Difficult to get right in the winery and temperamental in the vineyard, Pinot Noir represents a challenge for oenological teams. And that means that achieving success is the source of a great deal of pride.
Although the first planting of Argentine Pinot Noir – the queen of Burgundy varieties – occurred in the 1960s, mainly for sparkling wines, over the past couple of decades the surface area under vine with Pinot Noir in the country has increased considerably: whereas in 2002 it was around 1100 hectares, by 2021 the figure was 1996. But beyond statistics, it’s the steadily improving results that are truly encouraging.
In fact, recent enthusiasm about Pinot Noir has seen the development of a number of unique, ambitious vineyards. Notable projects include Costa&Pampa in Chapadmalal – Buenos Aires Province – the only one to date to make use of the maritime climate; Puerta del Abra in Balcarce, also in Buenos Aires, with their sierras and calcareous soils, and Bodega Colomé, with their Altura Máxima line, who harness the Salta sun and height of 10,200 feet above sea level to achieve a remarkably balanced structure with excellent freshness.
Argentine Pinot Noir: the effect of the cold climate of Patagonia
The man who managed to attract the world’s attention to Argentine Pinot Noir was Piero Incisa della Rocchetta at Bodega Chacra. The Italian winemaker has raised the bar with his old vineyards in Mainqué, Río Negro, sculpting a balanced European style with excellent natural acidity but good concentration of fruit thanks to the low yields from the vines and long sunny days during the maturation period.
Also in Mainqué, the Danish oenologist Hans Vinding Diers is the man behind another great Argentine Pinot Noir from his Patagonian winery of Noemia. In addition, he also provides winemaking advice to the Malma winery in San Patricio del Chañar, Neuquén.
“We’re very lucky because it’s a difficult variety to grow and turn into wine but the dry climate of the region helps to some degree. It always ripens well, we don’t have any trouble with that. The grapes get to the winery very healthy and very cold and we don’t need to use fungicide: the steady wind prevents cryptogamic diseases,” says Ana Viola, the owner of Malma, and the same is true of the Pinot Noirs from neighboring wineries such as Familia Schroeder, which offers some of the best value wines on the Argentine market.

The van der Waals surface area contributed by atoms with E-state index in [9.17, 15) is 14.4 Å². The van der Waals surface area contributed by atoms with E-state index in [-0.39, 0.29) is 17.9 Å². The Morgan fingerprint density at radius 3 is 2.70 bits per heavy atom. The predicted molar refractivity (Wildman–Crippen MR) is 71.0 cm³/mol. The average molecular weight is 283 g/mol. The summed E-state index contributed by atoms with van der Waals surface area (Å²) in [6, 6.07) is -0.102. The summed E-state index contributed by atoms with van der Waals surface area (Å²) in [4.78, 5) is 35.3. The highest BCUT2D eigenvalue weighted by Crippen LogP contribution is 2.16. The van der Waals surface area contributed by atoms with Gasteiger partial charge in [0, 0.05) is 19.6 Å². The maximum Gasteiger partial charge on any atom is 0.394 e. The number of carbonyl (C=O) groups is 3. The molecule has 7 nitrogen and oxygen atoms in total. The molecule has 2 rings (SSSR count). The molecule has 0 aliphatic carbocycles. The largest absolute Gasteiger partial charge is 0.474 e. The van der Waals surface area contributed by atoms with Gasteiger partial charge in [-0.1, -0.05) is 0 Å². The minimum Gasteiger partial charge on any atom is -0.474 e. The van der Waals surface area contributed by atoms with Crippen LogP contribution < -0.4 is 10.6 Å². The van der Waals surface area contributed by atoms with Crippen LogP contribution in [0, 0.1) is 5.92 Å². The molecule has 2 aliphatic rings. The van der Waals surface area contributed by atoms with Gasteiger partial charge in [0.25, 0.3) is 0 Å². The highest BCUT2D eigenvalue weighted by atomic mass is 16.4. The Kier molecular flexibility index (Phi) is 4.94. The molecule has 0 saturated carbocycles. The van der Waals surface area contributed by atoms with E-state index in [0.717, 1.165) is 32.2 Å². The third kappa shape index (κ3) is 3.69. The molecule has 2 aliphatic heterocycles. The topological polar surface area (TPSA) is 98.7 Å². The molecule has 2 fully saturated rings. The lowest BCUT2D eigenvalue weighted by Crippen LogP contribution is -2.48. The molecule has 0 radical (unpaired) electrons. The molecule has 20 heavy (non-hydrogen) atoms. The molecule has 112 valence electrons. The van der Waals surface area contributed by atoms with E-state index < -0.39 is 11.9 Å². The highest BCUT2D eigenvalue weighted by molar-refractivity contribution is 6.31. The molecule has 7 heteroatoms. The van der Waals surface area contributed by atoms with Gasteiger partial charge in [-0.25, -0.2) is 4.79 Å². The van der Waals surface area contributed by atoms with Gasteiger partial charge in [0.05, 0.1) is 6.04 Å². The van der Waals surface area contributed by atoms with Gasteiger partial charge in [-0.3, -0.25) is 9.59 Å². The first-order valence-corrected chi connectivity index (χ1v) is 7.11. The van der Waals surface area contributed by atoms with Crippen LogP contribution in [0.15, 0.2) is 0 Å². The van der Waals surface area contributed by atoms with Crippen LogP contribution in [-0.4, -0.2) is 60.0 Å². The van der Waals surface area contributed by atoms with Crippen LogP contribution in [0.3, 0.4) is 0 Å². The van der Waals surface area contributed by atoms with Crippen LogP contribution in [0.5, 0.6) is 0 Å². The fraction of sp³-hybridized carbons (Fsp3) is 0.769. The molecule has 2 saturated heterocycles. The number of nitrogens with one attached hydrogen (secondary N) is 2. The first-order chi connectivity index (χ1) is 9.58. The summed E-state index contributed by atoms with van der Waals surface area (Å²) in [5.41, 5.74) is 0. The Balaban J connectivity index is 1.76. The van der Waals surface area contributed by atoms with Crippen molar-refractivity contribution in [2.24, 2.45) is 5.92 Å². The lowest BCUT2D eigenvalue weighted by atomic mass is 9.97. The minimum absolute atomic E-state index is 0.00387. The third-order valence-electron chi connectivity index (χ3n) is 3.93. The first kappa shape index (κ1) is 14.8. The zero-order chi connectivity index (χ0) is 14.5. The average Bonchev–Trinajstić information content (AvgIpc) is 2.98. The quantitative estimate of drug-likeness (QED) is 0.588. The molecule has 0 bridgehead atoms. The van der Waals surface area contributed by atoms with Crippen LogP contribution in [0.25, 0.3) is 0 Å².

These conditions are also to be found further south, making it worthwhile to take on the risks of an extreme climate. Down in Trevelin (Chubut), Sofía Elena, the oenologist at Contracorriente, says that “the best examples of Argentine Pinot Noir come out of cool regions,” saying that low temperatures ensure that the wines preserve their acidity and freshness while “the intense sun and wind ensure that the flavors are more vibrant and create good acidity and structure in the mouth.”
Of course, all this doesn’t just happen by magic. Pinot Noir, as mentioned above, is a challenging variety to grow; learning how to handle its fragility was key to this new, promising period for the variety in Argentina.
“You have to try to keep the plant balanced with a good canopy so that the fruit isn’t too exposed. Choosing the right harvesting time is also very important: over-ripeness doesn’t suit it but harvesting too early reduces the aromatic profile and can result in overdoing the acidity,” warns Juan Pablo Murgia, the oenologist at Otronia, in Sarmiento, Chubut. The fact that the most southerly vineyard in the country has produced one of the most accomplished examples of Pinot Noir in Argentina is perhaps one of the most eloquent proofs of recent achievements.